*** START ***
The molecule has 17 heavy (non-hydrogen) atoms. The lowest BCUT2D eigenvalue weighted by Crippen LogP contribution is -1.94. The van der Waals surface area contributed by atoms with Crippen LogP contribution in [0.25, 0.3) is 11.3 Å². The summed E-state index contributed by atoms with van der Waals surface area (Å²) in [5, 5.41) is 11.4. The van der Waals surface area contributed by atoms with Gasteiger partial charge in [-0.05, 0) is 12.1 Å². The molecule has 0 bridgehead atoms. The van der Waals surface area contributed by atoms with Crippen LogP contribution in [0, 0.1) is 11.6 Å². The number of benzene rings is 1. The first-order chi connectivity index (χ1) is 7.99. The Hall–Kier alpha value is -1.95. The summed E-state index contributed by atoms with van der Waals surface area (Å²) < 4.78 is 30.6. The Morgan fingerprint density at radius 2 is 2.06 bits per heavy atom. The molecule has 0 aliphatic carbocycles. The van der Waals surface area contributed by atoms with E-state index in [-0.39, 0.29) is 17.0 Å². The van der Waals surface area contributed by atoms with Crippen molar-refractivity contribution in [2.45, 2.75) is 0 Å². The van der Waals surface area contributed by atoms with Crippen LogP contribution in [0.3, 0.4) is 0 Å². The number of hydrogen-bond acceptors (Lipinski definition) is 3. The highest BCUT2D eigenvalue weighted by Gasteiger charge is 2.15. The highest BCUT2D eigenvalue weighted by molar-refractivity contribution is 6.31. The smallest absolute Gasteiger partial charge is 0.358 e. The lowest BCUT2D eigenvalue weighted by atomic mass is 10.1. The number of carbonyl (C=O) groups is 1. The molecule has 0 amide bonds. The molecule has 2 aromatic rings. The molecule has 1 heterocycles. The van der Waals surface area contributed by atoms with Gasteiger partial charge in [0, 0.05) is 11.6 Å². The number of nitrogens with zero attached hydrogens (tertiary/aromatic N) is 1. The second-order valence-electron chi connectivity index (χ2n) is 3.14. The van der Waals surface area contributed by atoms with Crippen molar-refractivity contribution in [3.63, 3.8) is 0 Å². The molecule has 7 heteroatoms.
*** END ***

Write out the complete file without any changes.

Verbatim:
The molecule has 17 heavy (non-hydrogen) atoms. The lowest BCUT2D eigenvalue weighted by Crippen LogP contribution is -1.94. The van der Waals surface area contributed by atoms with Crippen LogP contribution in [0.25, 0.3) is 11.3 Å². The summed E-state index contributed by atoms with van der Waals surface area (Å²) in [5, 5.41) is 11.4. The van der Waals surface area contributed by atoms with Gasteiger partial charge in [-0.05, 0) is 12.1 Å². The molecule has 0 bridgehead atoms. The van der Waals surface area contributed by atoms with Crippen LogP contribution in [0, 0.1) is 11.6 Å². The number of benzene rings is 1. The first-order chi connectivity index (χ1) is 7.99. The Hall–Kier alpha value is -1.95. The summed E-state index contributed by atoms with van der Waals surface area (Å²) < 4.78 is 30.6. The Morgan fingerprint density at radius 2 is 2.06 bits per heavy atom. The molecule has 0 aliphatic carbocycles. The van der Waals surface area contributed by atoms with E-state index in [-0.39, 0.29) is 17.0 Å². The van der Waals surface area contributed by atoms with Crippen molar-refractivity contribution in [2.45, 2.75) is 0 Å². The van der Waals surface area contributed by atoms with Crippen LogP contribution in [0.3, 0.4) is 0 Å². The number of hydrogen-bond acceptors (Lipinski definition) is 3. The highest BCUT2D eigenvalue weighted by Gasteiger charge is 2.15. The highest BCUT2D eigenvalue weighted by molar-refractivity contribution is 6.31. The smallest absolute Gasteiger partial charge is 0.358 e. The lowest BCUT2D eigenvalue weighted by atomic mass is 10.1. The number of carbonyl (C=O) groups is 1. The molecule has 0 amide bonds. The molecule has 2 aromatic rings. The molecule has 1 heterocycles. The van der Waals surface area contributed by atoms with Gasteiger partial charge in [0, 0.05) is 11.6 Å². The number of nitrogens with zero attached hydrogens (tertiary/aromatic N) is 1. The second-order valence-electron chi connectivity index (χ2n) is 3.14. The van der Waals surface area contributed by atoms with Crippen molar-refractivity contribution in [3.63, 3.8) is 0 Å². The molecule has 7 heteroatoms.